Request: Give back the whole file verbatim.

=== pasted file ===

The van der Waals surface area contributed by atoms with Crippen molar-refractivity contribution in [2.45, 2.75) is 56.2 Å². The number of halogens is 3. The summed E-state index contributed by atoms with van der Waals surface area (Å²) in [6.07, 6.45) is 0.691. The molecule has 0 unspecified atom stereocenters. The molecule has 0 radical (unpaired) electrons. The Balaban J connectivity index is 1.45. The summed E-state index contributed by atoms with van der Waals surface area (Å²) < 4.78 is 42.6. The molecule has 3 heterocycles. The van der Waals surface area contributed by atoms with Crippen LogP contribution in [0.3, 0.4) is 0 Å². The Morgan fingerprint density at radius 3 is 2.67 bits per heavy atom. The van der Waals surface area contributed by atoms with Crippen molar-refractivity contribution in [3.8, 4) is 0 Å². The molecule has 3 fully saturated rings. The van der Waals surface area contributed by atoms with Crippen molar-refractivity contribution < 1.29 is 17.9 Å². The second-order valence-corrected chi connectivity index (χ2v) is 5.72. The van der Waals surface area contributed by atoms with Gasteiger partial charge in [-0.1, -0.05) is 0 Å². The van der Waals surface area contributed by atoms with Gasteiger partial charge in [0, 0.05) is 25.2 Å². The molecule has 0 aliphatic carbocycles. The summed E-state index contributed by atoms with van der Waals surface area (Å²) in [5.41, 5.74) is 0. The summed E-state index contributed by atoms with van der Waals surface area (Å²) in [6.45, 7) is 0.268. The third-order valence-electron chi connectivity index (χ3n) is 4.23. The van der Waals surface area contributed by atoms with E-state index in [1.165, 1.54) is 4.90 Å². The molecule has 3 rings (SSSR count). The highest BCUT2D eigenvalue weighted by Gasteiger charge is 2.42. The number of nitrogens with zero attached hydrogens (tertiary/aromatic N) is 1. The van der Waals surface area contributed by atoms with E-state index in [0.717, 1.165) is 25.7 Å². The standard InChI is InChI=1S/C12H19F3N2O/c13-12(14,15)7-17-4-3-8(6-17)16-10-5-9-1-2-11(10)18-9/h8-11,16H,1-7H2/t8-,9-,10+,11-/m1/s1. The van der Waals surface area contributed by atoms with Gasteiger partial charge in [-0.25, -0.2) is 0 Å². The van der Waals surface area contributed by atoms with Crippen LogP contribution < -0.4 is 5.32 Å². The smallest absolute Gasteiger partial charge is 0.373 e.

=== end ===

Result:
The van der Waals surface area contributed by atoms with Crippen molar-refractivity contribution in [2.45, 2.75) is 56.2 Å². The number of halogens is 3. The summed E-state index contributed by atoms with van der Waals surface area (Å²) in [6.07, 6.45) is 0.691. The molecule has 0 unspecified atom stereocenters. The molecule has 0 radical (unpaired) electrons. The Balaban J connectivity index is 1.45. The summed E-state index contributed by atoms with van der Waals surface area (Å²) < 4.78 is 42.6. The molecule has 3 heterocycles. The van der Waals surface area contributed by atoms with Crippen LogP contribution in [0.3, 0.4) is 0 Å². The Morgan fingerprint density at radius 3 is 2.67 bits per heavy atom. The van der Waals surface area contributed by atoms with Crippen molar-refractivity contribution in [3.8, 4) is 0 Å². The molecule has 3 fully saturated rings. The van der Waals surface area contributed by atoms with Crippen molar-refractivity contribution < 1.29 is 17.9 Å². The second-order valence-corrected chi connectivity index (χ2v) is 5.72. The van der Waals surface area contributed by atoms with Gasteiger partial charge in [-0.1, -0.05) is 0 Å². The van der Waals surface area contributed by atoms with Gasteiger partial charge in [0, 0.05) is 25.2 Å². The molecule has 0 aliphatic carbocycles. The summed E-state index contributed by atoms with van der Waals surface area (Å²) in [5.41, 5.74) is 0. The summed E-state index contributed by atoms with van der Waals surface area (Å²) in [6.45, 7) is 0.268. The third-order valence-electron chi connectivity index (χ3n) is 4.23. The van der Waals surface area contributed by atoms with E-state index in [1.165, 1.54) is 4.90 Å². The molecule has 3 rings (SSSR count). The highest BCUT2D eigenvalue weighted by Gasteiger charge is 2.42. The number of nitrogens with zero attached hydrogens (tertiary/aromatic N) is 1. The van der Waals surface area contributed by atoms with E-state index in [0.717, 1.165) is 25.7 Å². The standard InChI is InChI=1S/C12H19F3N2O/c13-12(14,15)7-17-4-3-8(6-17)16-10-5-9-1-2-11(10)18-9/h8-11,16H,1-7H2/t8-,9-,10+,11-/m1/s1. The van der Waals surface area contributed by atoms with Gasteiger partial charge in [-0.25, -0.2) is 0 Å². The van der Waals surface area contributed by atoms with Crippen LogP contribution < -0.4 is 5.32 Å². The smallest absolute Gasteiger partial charge is 0.373 e.